At BHHS, many athletes and students with good grades chew tobacco, take steroids and smoke marijuana, she said. 

“There’s so much drug activity going on at school,” she said. 

When students carry around soda or tea, it is really spit from chew, she said. She said there is spit on the floor in many classrooms, and that in one classroom the walls are stained from tobacco. Students sneak alcohol around in soda bottles that they store in lockers as well.

“Teachers are oblivious, and they’re supposed to be looking out for this stuff,” she said. 

She thinks many students believe they need marijuana to be happy.

She said many students believe it is natural, and believe that the smoke from the marijuana won’t go into their lungs. 

“It really is as bad as people are saying,” she said. “Yeah, the drug problem is severe at our school.”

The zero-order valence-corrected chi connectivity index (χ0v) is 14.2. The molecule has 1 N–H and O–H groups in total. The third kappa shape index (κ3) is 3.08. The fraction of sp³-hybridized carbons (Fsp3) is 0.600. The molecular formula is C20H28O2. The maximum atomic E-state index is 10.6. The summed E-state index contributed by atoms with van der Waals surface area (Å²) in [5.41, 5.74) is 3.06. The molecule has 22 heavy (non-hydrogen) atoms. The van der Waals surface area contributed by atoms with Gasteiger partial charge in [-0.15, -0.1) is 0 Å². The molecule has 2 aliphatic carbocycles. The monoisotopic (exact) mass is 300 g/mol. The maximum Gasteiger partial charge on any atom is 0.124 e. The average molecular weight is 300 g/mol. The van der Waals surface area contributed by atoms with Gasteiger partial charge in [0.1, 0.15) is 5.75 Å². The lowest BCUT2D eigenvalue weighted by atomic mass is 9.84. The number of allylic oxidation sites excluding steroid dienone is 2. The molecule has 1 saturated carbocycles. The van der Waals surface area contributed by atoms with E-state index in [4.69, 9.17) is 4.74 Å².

She said students use marijuana “all the time,” and drink alcohol on the weekend. One place they use drugs is KidTown, another is “stoner hill,”  the hill at Stout Park.

In her view, drug testing will work for some students, but not all.

“I don’t know what would help,” she said.


Three Brookings-Harbor High School students (two sophomores and a junior) have experimented with marijuana, mushrooms, alcohol, cigarettes, prescription pills and Ecstasy. 

Each first tried marijuana in elementary school. The youngest was only 6. As they got older, they began to experiment with other drugs. 

Today, they use drugs on a daily basis.

“I haven’t stopped smoking marijuana since I was 6 years old,” a sophomore said. “I quit over sections of time, but I’ve done it consistently since I was little.”

The students began using drugs at an early age because they grew up around them.

One student had marijuana smoke blown into his mouth by a family member when he was a sick 5-year-old.

“The next day I was not sick,” he said. “I thought it was medicine.”

Another started because his brother grows marijuana.